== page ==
Video Transcript: "Simple Payback: The Simple Method"

…Payback before we move onto the present worth analysis

Remember, present simple payback is supposed to be the simplest of all techniques, and it's a common pre-screen that you'll see in some places, because it's so cheap, so easy to figure out that you do it before you hit some of the more complex and computationally-intensive methods.

It's relatively simple. All that you're looking for is the time it takes for you to be made whole.

As it described before, it's something that is very simple for people to understand: this is when they get their money back. It is often used in places where people are unwilling to discuss what an appropriate internal rate of return is. And it's also fairly frequently used in situations where there's a large group of people that are trying to come to an investment criteria. And, typically, you're going to find it in laws and public decision making processes.

So let's go ahead and get to our examples here. A common phrasing of a payback screen is that "we'll only consider investments which have simple payback of three years or less" (or less-than three years in this particular case). And let's go ahead and check into these investments that we have.

The first one we have is "Investment A." Investment A costs you \$15 in period 0, and then after that gives you these \$10 benefits. What you should notice is that, after that first years' purchase, you're \$15 in the hole. Then, in period 1, you have an additional \$10 coming in (so you're \$5 below) and then what happens is — sometime between period 1 and period 2 — you cross that zero threshold, and by the end of period 2 you're \$5 ahead.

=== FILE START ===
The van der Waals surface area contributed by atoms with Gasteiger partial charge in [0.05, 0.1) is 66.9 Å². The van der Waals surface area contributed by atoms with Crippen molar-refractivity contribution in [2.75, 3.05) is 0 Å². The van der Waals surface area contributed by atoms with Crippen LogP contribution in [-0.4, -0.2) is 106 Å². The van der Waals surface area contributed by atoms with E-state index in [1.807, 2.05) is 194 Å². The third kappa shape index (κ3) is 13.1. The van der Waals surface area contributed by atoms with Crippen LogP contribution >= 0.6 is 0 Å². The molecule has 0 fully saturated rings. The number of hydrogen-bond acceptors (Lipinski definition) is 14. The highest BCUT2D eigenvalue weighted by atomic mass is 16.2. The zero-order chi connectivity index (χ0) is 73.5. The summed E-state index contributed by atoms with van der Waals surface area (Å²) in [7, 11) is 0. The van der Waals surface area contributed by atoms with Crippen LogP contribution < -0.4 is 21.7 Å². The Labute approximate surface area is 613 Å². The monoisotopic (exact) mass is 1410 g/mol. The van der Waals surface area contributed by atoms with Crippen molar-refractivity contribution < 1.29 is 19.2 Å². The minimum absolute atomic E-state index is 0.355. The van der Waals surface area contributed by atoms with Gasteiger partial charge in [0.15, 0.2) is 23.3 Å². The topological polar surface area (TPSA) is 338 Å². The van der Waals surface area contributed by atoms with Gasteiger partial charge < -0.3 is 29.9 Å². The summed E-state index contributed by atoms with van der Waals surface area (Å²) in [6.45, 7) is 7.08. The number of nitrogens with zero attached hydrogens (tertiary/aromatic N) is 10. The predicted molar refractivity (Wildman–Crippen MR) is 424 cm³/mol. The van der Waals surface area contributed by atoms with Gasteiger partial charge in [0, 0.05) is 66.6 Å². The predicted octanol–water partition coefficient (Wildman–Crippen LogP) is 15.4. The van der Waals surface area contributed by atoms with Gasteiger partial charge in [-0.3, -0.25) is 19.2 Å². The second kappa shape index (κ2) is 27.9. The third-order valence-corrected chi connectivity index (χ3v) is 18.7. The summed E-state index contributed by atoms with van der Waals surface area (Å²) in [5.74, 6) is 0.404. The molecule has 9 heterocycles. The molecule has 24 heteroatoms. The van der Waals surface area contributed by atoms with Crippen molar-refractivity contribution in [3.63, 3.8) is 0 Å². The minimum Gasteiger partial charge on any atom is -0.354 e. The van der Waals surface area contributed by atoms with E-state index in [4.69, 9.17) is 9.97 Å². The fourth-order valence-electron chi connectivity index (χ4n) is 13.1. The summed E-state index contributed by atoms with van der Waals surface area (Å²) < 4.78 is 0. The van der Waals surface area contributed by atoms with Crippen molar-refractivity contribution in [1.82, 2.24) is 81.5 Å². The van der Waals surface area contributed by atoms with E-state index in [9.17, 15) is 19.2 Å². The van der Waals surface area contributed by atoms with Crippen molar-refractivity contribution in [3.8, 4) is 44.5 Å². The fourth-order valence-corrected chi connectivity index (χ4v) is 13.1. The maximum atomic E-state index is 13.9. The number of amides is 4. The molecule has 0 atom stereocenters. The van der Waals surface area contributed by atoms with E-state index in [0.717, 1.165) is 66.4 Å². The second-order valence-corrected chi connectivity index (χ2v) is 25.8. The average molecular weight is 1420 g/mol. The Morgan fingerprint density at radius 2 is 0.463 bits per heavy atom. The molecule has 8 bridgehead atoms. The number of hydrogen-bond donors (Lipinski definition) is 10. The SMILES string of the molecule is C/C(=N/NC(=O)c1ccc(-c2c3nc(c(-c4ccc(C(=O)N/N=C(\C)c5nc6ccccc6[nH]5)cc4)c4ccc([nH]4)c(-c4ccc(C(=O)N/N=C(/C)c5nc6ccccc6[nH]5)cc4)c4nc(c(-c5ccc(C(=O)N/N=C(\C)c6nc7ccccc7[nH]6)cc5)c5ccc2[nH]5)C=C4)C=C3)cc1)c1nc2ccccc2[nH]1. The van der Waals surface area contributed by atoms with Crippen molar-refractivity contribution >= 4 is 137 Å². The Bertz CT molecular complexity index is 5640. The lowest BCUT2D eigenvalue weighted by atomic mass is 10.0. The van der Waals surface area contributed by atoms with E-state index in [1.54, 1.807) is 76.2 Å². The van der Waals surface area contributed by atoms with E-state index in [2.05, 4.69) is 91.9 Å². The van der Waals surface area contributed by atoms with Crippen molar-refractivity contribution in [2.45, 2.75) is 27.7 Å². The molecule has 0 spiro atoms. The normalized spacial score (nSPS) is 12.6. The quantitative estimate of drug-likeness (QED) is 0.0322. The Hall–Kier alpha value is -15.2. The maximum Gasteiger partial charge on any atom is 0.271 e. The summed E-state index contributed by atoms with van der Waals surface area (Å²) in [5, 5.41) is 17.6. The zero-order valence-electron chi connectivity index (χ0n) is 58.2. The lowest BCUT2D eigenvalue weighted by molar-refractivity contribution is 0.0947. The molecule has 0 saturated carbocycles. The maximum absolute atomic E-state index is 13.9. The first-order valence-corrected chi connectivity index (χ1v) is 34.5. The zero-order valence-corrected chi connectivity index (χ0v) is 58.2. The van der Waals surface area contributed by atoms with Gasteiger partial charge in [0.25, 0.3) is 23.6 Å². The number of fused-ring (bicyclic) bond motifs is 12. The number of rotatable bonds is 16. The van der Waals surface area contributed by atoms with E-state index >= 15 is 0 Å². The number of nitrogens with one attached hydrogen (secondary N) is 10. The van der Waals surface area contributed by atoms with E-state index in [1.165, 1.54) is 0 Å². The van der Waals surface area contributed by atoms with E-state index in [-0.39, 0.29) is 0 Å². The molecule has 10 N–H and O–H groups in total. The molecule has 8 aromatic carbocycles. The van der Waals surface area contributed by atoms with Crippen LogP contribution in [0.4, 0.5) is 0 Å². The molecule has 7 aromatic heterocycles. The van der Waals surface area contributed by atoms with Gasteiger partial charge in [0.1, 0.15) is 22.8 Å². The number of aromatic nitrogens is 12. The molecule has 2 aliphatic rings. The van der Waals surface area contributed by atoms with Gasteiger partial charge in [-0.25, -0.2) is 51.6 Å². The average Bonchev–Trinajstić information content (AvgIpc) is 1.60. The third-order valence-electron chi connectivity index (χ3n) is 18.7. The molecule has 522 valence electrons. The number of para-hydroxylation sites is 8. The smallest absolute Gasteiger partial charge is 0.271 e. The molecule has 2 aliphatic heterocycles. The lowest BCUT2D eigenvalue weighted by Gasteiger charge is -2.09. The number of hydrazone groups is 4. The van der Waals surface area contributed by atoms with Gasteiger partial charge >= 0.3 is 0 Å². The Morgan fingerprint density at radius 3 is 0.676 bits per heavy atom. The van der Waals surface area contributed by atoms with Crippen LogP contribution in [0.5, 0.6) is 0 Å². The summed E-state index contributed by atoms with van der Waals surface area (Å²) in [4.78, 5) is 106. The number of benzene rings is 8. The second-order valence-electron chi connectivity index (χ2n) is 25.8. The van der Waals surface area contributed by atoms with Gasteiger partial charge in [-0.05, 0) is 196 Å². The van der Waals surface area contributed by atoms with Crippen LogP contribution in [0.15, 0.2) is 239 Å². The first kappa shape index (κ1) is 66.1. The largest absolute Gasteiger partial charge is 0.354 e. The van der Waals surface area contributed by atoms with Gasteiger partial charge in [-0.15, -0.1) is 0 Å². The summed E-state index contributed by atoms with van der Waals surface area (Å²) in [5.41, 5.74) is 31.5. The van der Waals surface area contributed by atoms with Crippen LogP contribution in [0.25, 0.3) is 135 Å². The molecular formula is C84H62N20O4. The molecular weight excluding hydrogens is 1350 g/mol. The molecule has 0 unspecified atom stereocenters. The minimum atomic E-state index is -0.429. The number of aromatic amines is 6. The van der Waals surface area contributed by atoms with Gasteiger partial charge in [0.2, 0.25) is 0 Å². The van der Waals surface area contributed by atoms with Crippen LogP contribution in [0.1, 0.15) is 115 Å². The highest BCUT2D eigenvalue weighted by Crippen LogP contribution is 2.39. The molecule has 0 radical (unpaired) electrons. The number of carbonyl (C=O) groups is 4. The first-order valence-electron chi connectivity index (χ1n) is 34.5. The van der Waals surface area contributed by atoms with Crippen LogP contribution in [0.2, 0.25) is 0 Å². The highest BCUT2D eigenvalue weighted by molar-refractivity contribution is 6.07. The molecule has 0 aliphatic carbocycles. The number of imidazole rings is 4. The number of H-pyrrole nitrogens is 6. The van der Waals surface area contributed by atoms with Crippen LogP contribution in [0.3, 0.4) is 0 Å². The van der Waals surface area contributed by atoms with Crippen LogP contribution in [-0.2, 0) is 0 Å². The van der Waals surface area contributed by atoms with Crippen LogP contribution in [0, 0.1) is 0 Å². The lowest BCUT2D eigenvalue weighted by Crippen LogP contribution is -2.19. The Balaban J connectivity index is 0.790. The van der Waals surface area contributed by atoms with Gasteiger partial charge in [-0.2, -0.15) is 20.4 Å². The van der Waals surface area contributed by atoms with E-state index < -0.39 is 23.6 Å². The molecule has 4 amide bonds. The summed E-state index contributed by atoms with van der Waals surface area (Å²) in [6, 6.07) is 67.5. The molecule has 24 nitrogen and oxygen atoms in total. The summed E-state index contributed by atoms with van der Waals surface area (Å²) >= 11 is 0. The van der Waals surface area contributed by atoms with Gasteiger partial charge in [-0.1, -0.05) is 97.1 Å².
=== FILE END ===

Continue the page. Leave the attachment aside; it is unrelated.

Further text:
Now, I would say that this thing has simple payback of between 1 and 2 years, but you'll see plenty of people that'll do linear interpolations to say something along the lines of "this thing has simple payback of 1.5 years," or something along those lines. Now, I've seen this quite a bit, it doesn't mean it's the "right" thing to do. I've seen, say, furnace systems that have a payback of 5.72 years and things like that. That doesn't make a whole lot of sense on a furnace system, since you usually use it only part of the year. It doesn't operate during the summertime (for the most part). But you see people going for this [unintelligible] level of precision that isn't actually there. Again, I prefer just between 1 and 2 years, that will be a correct answer for me.

Now, let's start hitting into the places where simple payback has problems. And we'll start with Investment B. Now, B, you can think of as kind of like an R&D project: you've got to spend a little bit of money, you spend a little bit of money, you spend a little bit of money, you spend a little bit of money, and then you hit these big payoffs that are over here on the other side.

Now, this thing does not meet the simple payback criteria. You're \$10 in the hole, then you're \$20 in the hole, you're \$30 in the hole, and you're \$40 in the hole by the time you're at period 3, so this thing clearly does not have appropriate payback. But, if you look at the whole sequence that's here, this probably looks like a pretty good investment for some moderate interest rates. Clearly if you're dealing with 1000% it doesn't seem like a good idea, but for most moderate interest rates, this looks like a pretty sweet deal that you're looking at here.